What Exactly Is Bluetooth, Anyway?

Photographed by Rockie Nolan.
Welcome to What The Tech?!, Refinery29's weekly column explaining the basics behind a buzzword or concept you've heard tossed around in conversation (but maybe don't actually understand).

Bluetooth is what connects your FitBit to your smartphone, or a pair of wireless headphones to your computer. You know it's a setting you can turn on and off, and you know you need it for a growing number of products. But what exactly is Bluetooth?

Bluetooth is a standard for a short-distance wireless connection between electronic devices. Instead of sending data through a cable (like when your EarPods are connected to your phone), it sends data over radio waves. A Bluetooth connection typically works over a radius of 100 meters (328 feet). So if you're listening to music over a pair of Bluetooth headphones in your apartment, and then walk outside to grab the mail, your music will stop playing when you get out of range (and start playing again once you're back in range).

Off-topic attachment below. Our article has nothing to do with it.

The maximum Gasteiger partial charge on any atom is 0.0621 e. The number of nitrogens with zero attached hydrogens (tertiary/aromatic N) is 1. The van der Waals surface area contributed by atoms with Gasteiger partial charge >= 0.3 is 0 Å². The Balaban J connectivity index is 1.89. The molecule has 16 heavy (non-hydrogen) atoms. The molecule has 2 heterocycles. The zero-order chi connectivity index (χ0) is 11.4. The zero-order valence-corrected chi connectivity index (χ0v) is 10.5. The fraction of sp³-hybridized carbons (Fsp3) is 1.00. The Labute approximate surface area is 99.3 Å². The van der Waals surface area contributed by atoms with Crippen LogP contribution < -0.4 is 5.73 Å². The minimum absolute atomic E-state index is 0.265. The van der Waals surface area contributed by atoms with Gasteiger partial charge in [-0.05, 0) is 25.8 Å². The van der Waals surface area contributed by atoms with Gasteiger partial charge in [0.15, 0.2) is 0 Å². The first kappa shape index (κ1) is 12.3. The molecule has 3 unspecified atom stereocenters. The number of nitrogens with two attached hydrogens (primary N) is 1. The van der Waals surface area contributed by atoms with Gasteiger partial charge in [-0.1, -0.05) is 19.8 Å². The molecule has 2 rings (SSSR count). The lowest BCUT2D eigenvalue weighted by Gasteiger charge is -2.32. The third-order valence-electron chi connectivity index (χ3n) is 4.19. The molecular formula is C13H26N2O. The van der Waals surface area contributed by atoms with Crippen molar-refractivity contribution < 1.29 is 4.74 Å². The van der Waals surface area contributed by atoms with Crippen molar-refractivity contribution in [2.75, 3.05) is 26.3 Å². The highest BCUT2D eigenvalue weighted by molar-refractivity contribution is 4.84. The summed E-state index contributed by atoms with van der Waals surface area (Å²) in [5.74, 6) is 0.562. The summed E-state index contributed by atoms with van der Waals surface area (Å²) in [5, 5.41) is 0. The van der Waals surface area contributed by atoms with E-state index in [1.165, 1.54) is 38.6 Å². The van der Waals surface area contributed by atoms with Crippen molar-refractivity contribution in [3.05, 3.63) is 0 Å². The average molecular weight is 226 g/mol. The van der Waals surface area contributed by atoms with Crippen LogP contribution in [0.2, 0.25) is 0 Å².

For a device to be Bluetooth enabled, it must have a small, usually low-cost Bluetooth chip inside. (That low-cost is why we're seeing so many new Bluetooth devices crop up all over the place.) Then, for two devices to connect over Bluetooth, they need to be paired. Pairing establishes a wireless connection so your phone, for example, knows to accept the data being transmitted by a Bluetooth accessory. Your phone acts as the "master" in this Bluetooth connection, while the speaker, headphones, or wearable acts as the "slave" (yes, that is how the relationship is actually referred to).

Once your phone has gone through that initial pairing process, the device, when turned on, should connect to your phone automatically, as long as Bluetooth is also enabled on your phone.

Most phones, and many new products, now support Bluetooth LE, a variation on the Bluetooth standard where LE stands for low energy. This just means that the connection uses less power than the original Bluetooth standard. Most wearables use Bluetooth LE and you can use them all day without draining your phone's battery life.

Fun fact: Bluetooth got its name from the 10th century Danish King Harald Blåtand (which translates to Harold Bluetooth in English), who worked to unite warring factions in Scandinavia. Bluetooth (similarly?) is an open standard that unites electronic devices from hundreds of different product manufacturers.

Any other questions about Bluetooth? Head to the comments and we'll answer them.

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